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Canada's cutest hockey-playing robot learns how to ski

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 Jennifer, the world's "first ice hockey playing humanoid robot," was created by the University of Manitoba's Autonomous Agents Laboratory in 2012. Since that time, she's been taught how to ski. (The University of Manitoba's humanoid robotics team / YouTube)

In 2012, the University of Manitoba birthed a true Canadian star by sharing footage of a student-built, hockey-playing humanoid robot named "Jennifer" online.

Standing at just under 2-feet-tall with a big round eyes that take up half her face (the part that isn't covered by an orange toque or pint-sized hockey helmet) it's hard to describe Jennifer as anything other than adorable -- but there are some serious brains behind this robot's huggable exterior.

Students from the University of Manitoba's Autonomous Agents Laboratory have been winning awards all over the world for their work with Jennifer (and her siblings) since she was unveiled as "the world's first ice hockey playing humanoid robot" three years ago -- one of the most prestigious being the International Conference on Robotics and Automation's 2012 DARwIn-OP Humanoid Application Challenge.

This year, Jennifer will once again be competing at the ICRA in Seattle near the end of May -- but she won't be showing off her puck-handling abilities again.

Instead, she'll be hitting the slopes:

The University of Manitoba announced in a Feb. 4 that the team behind Jennifer had taught its award-winning robot how to ski both cross-country and downhill.

"It uses skills we've been building on for years," said Prof. John Anderson, head of the university's Computer Science department to The Winnipeg Free Press. "It's the same physical (skating) robot, but with different software."

While the University notes on its website that Jennifer "is not ready for the black diamond runs," she's been handling small hills around the school quite well, as the video above shows.

That video, produced by U of M's 
humanoid robotics team, has generated a significant amount of media attention since it was released on YouTube just over a week ago -- and for the most part, people seem to be getting a kick out of it.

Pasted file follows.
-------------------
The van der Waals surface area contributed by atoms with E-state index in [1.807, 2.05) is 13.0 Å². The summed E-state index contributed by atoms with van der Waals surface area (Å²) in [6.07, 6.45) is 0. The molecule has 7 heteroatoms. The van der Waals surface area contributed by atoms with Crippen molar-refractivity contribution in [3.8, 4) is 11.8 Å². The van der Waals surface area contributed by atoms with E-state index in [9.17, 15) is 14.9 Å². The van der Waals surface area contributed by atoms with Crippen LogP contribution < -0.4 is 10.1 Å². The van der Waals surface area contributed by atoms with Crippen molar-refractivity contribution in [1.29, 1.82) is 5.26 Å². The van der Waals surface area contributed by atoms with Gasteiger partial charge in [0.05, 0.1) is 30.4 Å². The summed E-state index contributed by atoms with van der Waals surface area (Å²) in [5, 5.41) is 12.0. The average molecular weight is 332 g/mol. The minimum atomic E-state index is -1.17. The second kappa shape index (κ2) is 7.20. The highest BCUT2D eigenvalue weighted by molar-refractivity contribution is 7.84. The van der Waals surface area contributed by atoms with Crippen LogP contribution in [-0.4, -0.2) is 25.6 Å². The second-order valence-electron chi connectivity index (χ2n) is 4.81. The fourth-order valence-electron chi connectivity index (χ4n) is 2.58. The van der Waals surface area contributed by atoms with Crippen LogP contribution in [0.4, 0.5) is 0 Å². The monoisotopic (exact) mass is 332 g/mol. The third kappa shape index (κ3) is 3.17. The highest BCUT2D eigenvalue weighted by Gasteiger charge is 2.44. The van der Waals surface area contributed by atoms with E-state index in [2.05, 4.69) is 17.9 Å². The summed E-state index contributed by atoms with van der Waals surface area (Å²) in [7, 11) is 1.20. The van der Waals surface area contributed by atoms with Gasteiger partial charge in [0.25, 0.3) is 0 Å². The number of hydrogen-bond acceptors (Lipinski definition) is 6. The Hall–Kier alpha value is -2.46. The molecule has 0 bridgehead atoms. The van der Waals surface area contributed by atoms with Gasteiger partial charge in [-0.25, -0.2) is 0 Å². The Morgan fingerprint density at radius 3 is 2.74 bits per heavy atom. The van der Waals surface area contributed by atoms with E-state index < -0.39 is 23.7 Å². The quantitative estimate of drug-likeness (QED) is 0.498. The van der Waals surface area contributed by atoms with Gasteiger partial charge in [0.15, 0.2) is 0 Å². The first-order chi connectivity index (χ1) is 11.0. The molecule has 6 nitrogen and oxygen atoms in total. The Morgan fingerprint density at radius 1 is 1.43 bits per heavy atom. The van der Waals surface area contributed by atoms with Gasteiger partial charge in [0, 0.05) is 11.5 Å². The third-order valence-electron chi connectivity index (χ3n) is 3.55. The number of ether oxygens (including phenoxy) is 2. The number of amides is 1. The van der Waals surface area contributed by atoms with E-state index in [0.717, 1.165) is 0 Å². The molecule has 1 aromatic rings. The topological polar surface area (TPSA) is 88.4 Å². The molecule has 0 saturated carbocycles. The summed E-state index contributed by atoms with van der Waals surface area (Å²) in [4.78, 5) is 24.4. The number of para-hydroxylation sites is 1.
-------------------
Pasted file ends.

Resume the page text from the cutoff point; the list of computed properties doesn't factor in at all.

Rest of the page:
"It's entertaining and rather endearing to see the little bot make her way downhill as she manuevers her tiny skis and poles," wrote CNET's Bonnie Burton. "Here's hoping we will one day see Jennifer and her robo-cousins skiing their little metal hearts out in a future Winter Robolympics."

Mashable's Lance Ulanoff joked similarly that "there's so much emphasis on getting robots to do dirty, dangerous or menial jobs (defusing bombs, vacuuming your room) that it's nice to see at least one team of researchers is focused on robot leisure." 

"Up until today, my plan for the robot takeover had been to flee to northern Canada, where deep snow and grizzly bears would keep me safe from Skynet," wrote Gizmodo's Chris Mills after seeing the video. "But not any more, because some smart*** decided to teach the droids to ski. Great work, guys."

More than 1,400 people have also tweeted about Jennifer over the past week. One of said Twitter users was even lucky enough to snap a selfie with Canada's own famous Robo-athlete: 

While Jennifer was named after a professional athlete (Canadian 
three-time Olympic gold medal hockey player Jennifer Botterill,) it's unlikely we'll see the robot representing our country in the sports arena any time soon.

Autonomous Agents Laboratory's co-directors John Anderson and Jacky Baltes told VICE's Motherboard that "the technology that's developed through sports-playing robots could one day lead to mechanized firefighters or rescue bots."

"[The robot] was originally developed for dealing with the breadth of humanoid motion," said Anderson. "One of the big things our lab is interested in is doing things like gaits for walking, skating, things like that where you have to deal with the fact that the ground underneath you might be changing."

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